By Sam Bush
Phils’ general manager Ruben Amaro Jr. (left with manager Ryne Sandberg) continues to demonstrate why he is the worst GM in baseball. He told Fox Sports’ Ken Rosenthal in a telephone interview Saturday that he was surprised closer Jonathan Papelbon isn’t drawing more trade interest.
Papelbon cleared waivers, so he is available to any club. And while his contract includes a $13 million salary next season and $13 million vesting option for 2016, Amaro said that he has made it clear to other GMs that he is willing to include cash in any trade, “including possible vests.”
Amaro has totally botched whatever chance he had of ditching Papelbon with his dumb public statements a few months ago that the Phils still had a chance to make the playoffs when even Stevie Wonder could see that they were toast.
Memo to Ruben: When every other GM in baseball hears your boneheaded remarks they know you are not just a Rube because of your name and they will hold out for a bargain basement deal on any Phil, especially the loud-mouthed trouble-making Papelbon.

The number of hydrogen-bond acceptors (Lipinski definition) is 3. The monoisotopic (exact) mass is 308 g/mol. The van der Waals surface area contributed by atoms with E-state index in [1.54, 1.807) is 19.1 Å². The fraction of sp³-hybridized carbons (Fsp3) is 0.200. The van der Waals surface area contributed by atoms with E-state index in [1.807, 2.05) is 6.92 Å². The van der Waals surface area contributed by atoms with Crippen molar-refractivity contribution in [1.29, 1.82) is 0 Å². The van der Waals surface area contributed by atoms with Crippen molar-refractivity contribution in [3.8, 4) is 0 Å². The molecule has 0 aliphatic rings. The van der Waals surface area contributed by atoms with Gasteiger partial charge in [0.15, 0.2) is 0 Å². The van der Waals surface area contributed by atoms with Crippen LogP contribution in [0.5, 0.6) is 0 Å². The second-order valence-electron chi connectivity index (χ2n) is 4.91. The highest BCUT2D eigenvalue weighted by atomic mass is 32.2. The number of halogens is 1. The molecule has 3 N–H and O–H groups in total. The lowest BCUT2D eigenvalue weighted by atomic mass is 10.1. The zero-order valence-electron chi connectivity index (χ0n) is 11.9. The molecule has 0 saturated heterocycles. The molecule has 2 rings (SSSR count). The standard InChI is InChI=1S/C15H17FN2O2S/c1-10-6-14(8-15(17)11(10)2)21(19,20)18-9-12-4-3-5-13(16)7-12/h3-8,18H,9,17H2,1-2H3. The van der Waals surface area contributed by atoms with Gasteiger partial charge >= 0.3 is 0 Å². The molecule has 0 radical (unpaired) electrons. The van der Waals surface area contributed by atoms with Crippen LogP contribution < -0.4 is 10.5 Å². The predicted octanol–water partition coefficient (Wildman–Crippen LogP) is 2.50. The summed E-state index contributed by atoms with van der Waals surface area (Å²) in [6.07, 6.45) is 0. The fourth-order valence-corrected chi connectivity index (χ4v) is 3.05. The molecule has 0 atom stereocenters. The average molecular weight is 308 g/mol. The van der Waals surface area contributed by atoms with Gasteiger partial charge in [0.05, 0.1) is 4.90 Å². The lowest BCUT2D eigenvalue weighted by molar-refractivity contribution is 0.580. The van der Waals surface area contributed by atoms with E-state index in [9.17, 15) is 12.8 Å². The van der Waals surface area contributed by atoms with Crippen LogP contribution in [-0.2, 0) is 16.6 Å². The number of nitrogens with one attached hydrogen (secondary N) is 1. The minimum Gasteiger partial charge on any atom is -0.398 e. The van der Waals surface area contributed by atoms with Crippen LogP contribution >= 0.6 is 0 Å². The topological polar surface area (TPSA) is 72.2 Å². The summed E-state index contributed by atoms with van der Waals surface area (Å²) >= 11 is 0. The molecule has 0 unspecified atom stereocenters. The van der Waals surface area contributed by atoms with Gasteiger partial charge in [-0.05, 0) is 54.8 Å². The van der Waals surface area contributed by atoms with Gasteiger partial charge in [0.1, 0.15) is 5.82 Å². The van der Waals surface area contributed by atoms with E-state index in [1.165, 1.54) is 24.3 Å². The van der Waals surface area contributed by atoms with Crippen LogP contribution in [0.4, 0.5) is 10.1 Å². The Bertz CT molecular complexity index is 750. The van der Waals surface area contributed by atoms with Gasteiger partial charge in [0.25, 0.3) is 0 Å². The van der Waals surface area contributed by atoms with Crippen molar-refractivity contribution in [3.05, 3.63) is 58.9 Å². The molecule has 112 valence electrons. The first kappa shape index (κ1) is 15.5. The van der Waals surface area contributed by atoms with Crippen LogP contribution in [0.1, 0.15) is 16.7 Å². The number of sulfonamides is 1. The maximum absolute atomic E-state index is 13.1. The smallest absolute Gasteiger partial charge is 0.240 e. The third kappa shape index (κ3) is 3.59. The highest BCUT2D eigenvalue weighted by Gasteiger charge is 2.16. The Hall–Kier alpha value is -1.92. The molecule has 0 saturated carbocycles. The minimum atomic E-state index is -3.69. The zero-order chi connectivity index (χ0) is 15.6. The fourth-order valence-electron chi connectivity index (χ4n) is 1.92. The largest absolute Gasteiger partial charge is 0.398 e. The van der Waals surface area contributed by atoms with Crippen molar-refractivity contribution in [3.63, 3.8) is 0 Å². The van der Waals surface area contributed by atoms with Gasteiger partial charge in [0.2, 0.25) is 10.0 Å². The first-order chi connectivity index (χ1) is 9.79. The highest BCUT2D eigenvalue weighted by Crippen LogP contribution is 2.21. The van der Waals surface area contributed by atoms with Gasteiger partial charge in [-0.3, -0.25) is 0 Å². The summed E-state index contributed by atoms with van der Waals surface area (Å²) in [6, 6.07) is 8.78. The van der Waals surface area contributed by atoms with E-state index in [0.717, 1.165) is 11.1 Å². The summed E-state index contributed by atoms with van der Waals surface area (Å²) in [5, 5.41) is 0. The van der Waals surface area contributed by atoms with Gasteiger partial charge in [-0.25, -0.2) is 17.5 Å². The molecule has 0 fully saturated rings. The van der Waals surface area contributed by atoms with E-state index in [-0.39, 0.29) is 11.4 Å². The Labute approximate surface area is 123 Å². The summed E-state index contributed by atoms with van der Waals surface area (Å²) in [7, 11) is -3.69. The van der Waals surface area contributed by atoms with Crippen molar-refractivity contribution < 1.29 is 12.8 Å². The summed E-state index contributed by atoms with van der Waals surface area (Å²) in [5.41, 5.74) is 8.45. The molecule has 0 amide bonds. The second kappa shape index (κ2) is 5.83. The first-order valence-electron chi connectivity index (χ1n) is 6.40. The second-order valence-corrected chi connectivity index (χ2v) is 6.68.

As Rosenthal points out, Papelbon no longer throws as hard as he once did — his average fastball velocity has dropped over the past four seasons from 94.8 mph to 93.8 to 92.0 to 91.3. His strikeout rate is the second-lowest of his career, and his .232 opponents’ batting average on balls in play indicates that he has benefited, in part, from good luck.
Still, it’s difficult to argue with Papelbon’s results – he’s 31-for-34 in save opportunities, his 0.85 walks and hits per innings pitched (WHIP) is his lowest since 2007 and he’s still averaging nearly a strikeout per inning.
So, is it his personality?
Amaro said it shouldn’t be, explaining that Papelbon has been a positive influence this season on the Phillies’ younger relievers, most notably Jake Diekman and Ken Giles.
“He has been a very good citizen,” Amaro said. “He just speaks his mind.”
Amaro said that Papelbon reminds him of Billy Wagner, another former Phillies closer who occasionally created stirs with his blunt remarks.
Papelbon has expressed his desire to join a contender, even if it means waiving his limited no-trade clause. In July, he told reporters, “Some guys want to stay on a losing team? That’s mind-boggling to me. I think that’s a no-brainer.”
Said Amaro: “He gets ticked because we’re not winning. I don’t blame him.”